The Tipping Point is an interesting look at what makes trends "tip" from obsure to viral. The author examines case studies such as what made Sesame Street and Blues Clues so sucessful, what caused crime to drop in NY City, and the popularity of Hush Puppies in the 90s. I found some of the examples interesting and insightful, but other examples seemed like the author was trying to impose his ideas on a situation rather than the situation really illustrating the point independently.The first half of the book really kept my attention, but the second half started to bore me. The author either repeated information so much that I thought enough all ready, or it was hard to see the connection to the points the author was trying to make. Overall, the ideas presented were interesting and can be used to examine problems from a different angle. ( )
  Cora-R | Jan 13, 2016 |
This is a typical Gladwell book. He starts off talking about one small incident and then bada bing bada boom he has explained the complexities of the world. This book is about how ideas take off whether it be clothes or books or art. He goes into great detail talking about Airwalk shoes and how they tried hard for many years to stay on the front edge of culture and would make their advertising help mirror the cutting edge. ( )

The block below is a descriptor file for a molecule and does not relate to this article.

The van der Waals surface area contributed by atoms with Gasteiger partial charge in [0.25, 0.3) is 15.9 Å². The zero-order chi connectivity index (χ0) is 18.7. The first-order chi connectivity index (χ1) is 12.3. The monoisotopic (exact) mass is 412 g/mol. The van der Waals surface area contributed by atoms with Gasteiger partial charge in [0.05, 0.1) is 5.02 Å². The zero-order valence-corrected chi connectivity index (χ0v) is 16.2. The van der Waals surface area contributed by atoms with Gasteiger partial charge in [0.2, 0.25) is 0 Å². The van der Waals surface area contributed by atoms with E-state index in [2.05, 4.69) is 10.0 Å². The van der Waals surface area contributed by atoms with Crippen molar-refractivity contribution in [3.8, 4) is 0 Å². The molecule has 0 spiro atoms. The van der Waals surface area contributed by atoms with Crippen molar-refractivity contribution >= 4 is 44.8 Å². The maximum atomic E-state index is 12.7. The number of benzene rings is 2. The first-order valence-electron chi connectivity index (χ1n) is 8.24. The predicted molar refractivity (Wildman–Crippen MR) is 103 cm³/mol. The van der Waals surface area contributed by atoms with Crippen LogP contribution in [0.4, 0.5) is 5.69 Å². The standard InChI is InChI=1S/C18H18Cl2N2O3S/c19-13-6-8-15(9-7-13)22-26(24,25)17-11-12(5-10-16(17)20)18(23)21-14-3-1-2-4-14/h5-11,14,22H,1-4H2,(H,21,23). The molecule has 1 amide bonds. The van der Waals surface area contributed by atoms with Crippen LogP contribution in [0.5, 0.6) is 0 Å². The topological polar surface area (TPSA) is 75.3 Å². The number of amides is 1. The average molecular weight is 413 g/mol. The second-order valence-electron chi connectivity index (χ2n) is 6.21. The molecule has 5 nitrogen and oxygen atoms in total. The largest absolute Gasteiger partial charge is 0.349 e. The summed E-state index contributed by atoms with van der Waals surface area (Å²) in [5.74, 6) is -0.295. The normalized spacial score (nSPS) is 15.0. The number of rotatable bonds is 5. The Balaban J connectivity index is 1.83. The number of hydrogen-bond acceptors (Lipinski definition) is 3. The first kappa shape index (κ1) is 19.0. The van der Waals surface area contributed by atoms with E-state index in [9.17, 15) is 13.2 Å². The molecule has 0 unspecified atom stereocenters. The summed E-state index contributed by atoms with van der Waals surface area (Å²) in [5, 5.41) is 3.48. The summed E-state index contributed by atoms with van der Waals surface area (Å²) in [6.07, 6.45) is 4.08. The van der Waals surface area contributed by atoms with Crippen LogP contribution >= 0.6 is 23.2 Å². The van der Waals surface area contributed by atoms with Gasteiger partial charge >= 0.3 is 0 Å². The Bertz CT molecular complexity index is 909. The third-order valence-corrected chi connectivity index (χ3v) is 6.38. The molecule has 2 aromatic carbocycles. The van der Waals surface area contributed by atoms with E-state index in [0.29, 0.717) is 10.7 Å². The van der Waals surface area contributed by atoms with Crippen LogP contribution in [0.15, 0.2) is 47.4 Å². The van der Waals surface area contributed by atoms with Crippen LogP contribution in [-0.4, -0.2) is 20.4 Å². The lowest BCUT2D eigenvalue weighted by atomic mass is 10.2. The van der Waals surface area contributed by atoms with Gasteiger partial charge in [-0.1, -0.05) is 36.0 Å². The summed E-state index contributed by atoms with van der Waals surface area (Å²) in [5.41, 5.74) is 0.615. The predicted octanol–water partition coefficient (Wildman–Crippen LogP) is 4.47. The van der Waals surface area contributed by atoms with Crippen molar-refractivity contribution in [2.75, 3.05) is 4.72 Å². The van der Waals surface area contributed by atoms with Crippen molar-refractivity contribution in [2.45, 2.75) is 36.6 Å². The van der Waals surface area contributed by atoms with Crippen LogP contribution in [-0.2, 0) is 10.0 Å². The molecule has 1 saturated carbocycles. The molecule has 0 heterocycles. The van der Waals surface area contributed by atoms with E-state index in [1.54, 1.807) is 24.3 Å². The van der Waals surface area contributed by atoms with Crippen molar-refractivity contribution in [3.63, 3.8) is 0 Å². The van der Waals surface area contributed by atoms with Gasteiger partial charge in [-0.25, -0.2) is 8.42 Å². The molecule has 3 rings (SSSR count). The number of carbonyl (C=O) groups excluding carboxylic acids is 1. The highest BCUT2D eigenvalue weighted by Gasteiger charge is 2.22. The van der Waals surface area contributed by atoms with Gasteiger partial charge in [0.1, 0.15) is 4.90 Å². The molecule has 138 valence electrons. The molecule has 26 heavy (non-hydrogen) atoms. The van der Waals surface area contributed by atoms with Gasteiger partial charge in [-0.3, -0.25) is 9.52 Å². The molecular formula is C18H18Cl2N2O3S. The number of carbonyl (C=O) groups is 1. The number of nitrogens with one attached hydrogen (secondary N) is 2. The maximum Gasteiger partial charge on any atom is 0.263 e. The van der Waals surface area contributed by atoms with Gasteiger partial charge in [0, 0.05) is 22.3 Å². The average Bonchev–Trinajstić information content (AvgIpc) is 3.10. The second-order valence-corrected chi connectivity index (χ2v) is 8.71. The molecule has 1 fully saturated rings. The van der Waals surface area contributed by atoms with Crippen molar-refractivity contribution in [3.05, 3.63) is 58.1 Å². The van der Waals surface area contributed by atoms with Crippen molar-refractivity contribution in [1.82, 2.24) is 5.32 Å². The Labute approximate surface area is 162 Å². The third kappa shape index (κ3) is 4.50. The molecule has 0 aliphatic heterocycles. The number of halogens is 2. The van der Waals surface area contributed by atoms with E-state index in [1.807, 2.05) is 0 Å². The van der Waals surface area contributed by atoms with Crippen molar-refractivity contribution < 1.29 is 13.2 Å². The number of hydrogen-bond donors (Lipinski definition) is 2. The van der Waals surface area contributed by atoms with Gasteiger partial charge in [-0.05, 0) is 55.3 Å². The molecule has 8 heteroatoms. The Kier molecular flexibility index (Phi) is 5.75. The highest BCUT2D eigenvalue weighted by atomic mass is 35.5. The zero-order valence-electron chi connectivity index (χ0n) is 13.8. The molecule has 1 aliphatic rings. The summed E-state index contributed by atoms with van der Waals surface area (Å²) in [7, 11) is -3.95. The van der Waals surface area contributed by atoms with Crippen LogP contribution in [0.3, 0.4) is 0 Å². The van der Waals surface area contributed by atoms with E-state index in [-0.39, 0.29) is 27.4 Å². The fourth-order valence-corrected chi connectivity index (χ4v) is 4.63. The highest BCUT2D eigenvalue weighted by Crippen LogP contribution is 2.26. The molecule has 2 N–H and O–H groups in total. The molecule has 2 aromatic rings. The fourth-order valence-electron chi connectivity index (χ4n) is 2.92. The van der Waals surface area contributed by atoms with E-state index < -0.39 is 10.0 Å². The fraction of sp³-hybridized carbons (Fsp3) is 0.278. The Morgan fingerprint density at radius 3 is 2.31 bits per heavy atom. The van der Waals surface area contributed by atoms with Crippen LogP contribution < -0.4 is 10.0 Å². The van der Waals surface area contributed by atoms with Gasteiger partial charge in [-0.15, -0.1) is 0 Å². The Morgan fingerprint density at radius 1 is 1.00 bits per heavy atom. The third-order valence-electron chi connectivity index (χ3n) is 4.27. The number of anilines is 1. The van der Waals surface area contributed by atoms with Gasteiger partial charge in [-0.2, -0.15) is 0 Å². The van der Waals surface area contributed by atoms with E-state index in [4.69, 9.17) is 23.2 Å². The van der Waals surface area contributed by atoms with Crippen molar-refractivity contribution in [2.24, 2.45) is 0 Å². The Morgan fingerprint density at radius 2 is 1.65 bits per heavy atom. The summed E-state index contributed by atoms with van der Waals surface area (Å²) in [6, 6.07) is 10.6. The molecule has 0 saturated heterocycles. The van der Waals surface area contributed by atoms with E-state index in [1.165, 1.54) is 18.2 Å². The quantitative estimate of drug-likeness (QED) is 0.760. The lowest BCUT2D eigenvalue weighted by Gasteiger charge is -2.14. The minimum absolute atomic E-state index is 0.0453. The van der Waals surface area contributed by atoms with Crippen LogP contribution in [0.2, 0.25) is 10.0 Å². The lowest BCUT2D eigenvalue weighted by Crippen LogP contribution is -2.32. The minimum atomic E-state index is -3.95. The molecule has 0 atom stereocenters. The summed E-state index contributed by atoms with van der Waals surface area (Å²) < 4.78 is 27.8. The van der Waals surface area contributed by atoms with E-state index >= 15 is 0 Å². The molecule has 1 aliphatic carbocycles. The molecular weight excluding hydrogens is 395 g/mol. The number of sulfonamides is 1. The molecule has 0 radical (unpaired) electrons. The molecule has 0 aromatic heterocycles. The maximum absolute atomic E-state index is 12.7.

JWarrenBenton | Jan 4, 2016 |
This is a typical Gladwell book. He starts off talking about one small incident and then bada bing bada boom he has explained the complexities of the world. This book is about how ideas take off whether it be clothes or books or art. He goes into great detail talking about Airwalk shoes and how they tried hard for many years to stay on the front edge of culture and would make their advertising help mirror the cutting edge. ( )
  JWarrenBenton | Jan 4, 2016 |
Showing 1-5 of 245 (next | show all)
This is a test.
added by timspalding | editTesting, Testing Testing (Jan 1, 2001)